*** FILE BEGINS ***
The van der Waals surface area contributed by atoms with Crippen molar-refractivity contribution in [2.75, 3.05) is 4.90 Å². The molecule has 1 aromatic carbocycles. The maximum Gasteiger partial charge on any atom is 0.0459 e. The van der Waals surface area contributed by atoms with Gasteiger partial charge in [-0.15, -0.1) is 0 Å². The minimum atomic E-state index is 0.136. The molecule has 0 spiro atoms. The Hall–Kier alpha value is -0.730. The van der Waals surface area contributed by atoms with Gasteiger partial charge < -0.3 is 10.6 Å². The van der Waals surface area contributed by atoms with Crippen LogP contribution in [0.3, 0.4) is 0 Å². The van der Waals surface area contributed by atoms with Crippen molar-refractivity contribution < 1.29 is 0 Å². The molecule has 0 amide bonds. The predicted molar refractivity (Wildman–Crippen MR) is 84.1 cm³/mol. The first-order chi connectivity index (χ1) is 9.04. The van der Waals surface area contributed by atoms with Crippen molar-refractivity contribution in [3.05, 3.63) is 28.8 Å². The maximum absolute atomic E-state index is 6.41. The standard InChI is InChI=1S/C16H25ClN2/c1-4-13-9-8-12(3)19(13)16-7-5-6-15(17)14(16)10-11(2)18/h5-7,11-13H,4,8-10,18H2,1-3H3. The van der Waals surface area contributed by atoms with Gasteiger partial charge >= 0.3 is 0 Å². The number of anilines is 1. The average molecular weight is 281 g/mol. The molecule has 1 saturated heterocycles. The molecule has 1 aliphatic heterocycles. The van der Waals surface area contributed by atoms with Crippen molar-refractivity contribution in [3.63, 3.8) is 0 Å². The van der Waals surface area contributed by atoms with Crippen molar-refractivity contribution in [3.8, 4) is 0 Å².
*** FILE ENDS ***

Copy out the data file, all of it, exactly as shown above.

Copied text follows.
The van der Waals surface area contributed by atoms with Crippen molar-refractivity contribution in [2.75, 3.05) is 4.90 Å². The molecule has 1 aromatic carbocycles. The maximum Gasteiger partial charge on any atom is 0.0459 e. The van der Waals surface area contributed by atoms with Gasteiger partial charge in [-0.15, -0.1) is 0 Å². The minimum atomic E-state index is 0.136. The molecule has 0 spiro atoms. The Hall–Kier alpha value is -0.730. The van der Waals surface area contributed by atoms with Gasteiger partial charge < -0.3 is 10.6 Å². The van der Waals surface area contributed by atoms with Crippen LogP contribution in [0.3, 0.4) is 0 Å². The van der Waals surface area contributed by atoms with Crippen molar-refractivity contribution < 1.29 is 0 Å². The molecule has 0 amide bonds. The predicted molar refractivity (Wildman–Crippen MR) is 84.1 cm³/mol. The first-order chi connectivity index (χ1) is 9.04. The van der Waals surface area contributed by atoms with Crippen molar-refractivity contribution in [3.05, 3.63) is 28.8 Å². The maximum absolute atomic E-state index is 6.41. The standard InChI is InChI=1S/C16H25ClN2/c1-4-13-9-8-12(3)19(13)16-7-5-6-15(17)14(16)10-11(2)18/h5-7,11-13H,4,8-10,18H2,1-3H3. The van der Waals surface area contributed by atoms with Gasteiger partial charge >= 0.3 is 0 Å². The number of anilines is 1. The average molecular weight is 281 g/mol. The molecule has 1 saturated heterocycles. The molecule has 1 aliphatic heterocycles. The van der Waals surface area contributed by atoms with Crippen molar-refractivity contribution in [3.63, 3.8) is 0 Å². The van der Waals surface area contributed by atoms with Crippen molar-refractivity contribution in [3.8, 4) is 0 Å².